Bruce Willis in Live Free or Die Hard (2007)


(supervising directors: Hamilton Luske & Ben Sharpsteen; screenwriters: Ted Sears, Webb Smith, Joseph Sabo, Otto Englander, William Cottrell, Erdman Penner and Aurelius Battaglia; story adaptation: Aurelius Battaglia, William Cottrell, Otto Englander, Erdman Penner, Joseph Sabo, Ted Sears & Webb Smith/based on the Novel by Carlo Collodi; animation directors: Arthur Babbitt, Fred Moore, Ward Kimball, Eric Larson, Woolie Reitherman, Milton Stahl, Franklin Thomas & Vladimir Tytla; art direction: Kenneth Anderson, Hugh Hennesy, John Hubley, Dick Kelsey, Kendall O’Connor, Charles Philippi, McLaren Stewart, Thor Putnam, Terrell Stapp & Al Zinnen; music: Leigh Harline, Ned Washington and Paul J. Smith; cast: Voices: Dickie Jones (Pinocchio), Cliff Edwards (Jiminy Cricket), Christian Rubb (Geppetto), Evelyn Venable (Blue Fairy), Mel Blanc (Cleo/Figaro/Gideon), Walter Catlett (Honest John/J. Worthington Foulfellow), Frankie Darro (Lampwick), Charles Judels (Stromboli/The Coachman); Runtime: 88; MPAA Rating: NR; producer: Walt Disney; Walt Disney Home Video; 1940)

“Can be enjoyed by both the young and old for its fine detailed craftsmanship and pleasing fairytale story.”

Reviewed by Dennis Schwartz

Disney’s second cartoon, after the 1937 “Snow White and the Seven Dwarfs,” is a terrific piece of animation that can be enjoyed by both the young and old for its fine detailed craftsmanship and pleasing fairytale story.

The bubbly and impish Jiminy Cricket sneaks into the warm household of a kindly woodcarver named Geppetto, and admires his musical clocks, toys and wooden boy puppet he names Pinocchio. The bachelor lives comfortably with his cute goldfish Cleo and fun-loving kitten Figaro. Geppetto is so pleased with his puppet, that when he retires for the night and observes the first star, he wishes that the puppet would be a real boy. That same night the Blue Fairy comes into his workshop and passes her magic wand over the puppet and brings him to life. She tells Pinocchio that to be a real boy he must possess the following virtues: bravery, honesty and be unselfish. To help the naive boy choose between right and wrong, she appoints Jiminy to be Pinocchio’s conscience. Pinocchio’s misadventures start when his father sends him off to school and the lad meets troublemakers who take advantage of his gullibility. Honest John and his partner seduce him to be an actor and sell him to a greedy and mean-spirited traveling circus showman named Stromboli, who locks him in a birdcage and forces him to leave home to perform. After his escape, the Blue Fairy questions him and when he lies why he didn’t go to school, his nose grows longer. Heading to school again, the same two villains tempt Pinocchio with a day of fun and sell him to an evil coachman. The coachman takes a bunch of captured truant boys and promises them a day of unsupervised fun at Pleasure Island, where they shoot pool and smoke cigars. At night, the coachman transforms them into donkeys and sells them for slave labor. Pinocchio escapes, and this time begins to learn to listen to his conscience. Upon his return home, he finds Geppetto and the pets missing and learns that while searching for him, even in the sea, a giant whale called Monstro swallowed them. It concludes with Pinocchio’s valiant rescue of his family.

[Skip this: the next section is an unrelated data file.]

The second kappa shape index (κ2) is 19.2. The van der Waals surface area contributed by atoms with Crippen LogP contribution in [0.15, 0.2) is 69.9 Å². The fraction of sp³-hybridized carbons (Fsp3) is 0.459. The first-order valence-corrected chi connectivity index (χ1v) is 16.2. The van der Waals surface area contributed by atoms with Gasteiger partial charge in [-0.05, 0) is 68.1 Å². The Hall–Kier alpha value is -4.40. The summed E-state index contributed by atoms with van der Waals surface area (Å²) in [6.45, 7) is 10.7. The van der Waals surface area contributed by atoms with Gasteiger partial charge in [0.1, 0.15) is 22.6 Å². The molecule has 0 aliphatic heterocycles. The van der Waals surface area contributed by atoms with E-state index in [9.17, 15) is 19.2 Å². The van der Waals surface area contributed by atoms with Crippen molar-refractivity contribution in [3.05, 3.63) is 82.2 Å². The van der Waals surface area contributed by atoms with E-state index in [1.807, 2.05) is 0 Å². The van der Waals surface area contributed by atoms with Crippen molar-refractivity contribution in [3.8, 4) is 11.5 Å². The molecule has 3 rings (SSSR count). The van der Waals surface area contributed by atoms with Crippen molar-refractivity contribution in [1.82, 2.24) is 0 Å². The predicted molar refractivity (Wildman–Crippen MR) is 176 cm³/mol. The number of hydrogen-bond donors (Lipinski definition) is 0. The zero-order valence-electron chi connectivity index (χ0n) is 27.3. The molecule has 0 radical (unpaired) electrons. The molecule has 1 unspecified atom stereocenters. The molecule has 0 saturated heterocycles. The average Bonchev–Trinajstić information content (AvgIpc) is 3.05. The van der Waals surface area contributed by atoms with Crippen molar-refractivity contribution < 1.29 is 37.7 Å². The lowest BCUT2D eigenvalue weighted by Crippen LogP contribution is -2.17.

The animations are stunning, while the story had reminders of a Dickens-like Victorian children’s tale. The wonderfulvirtues of the Disney production still hold up, even after some 65 years. It’s based on the imaginings of the 19th century Italian author Carlo Collodi.

Pinocchio (1940)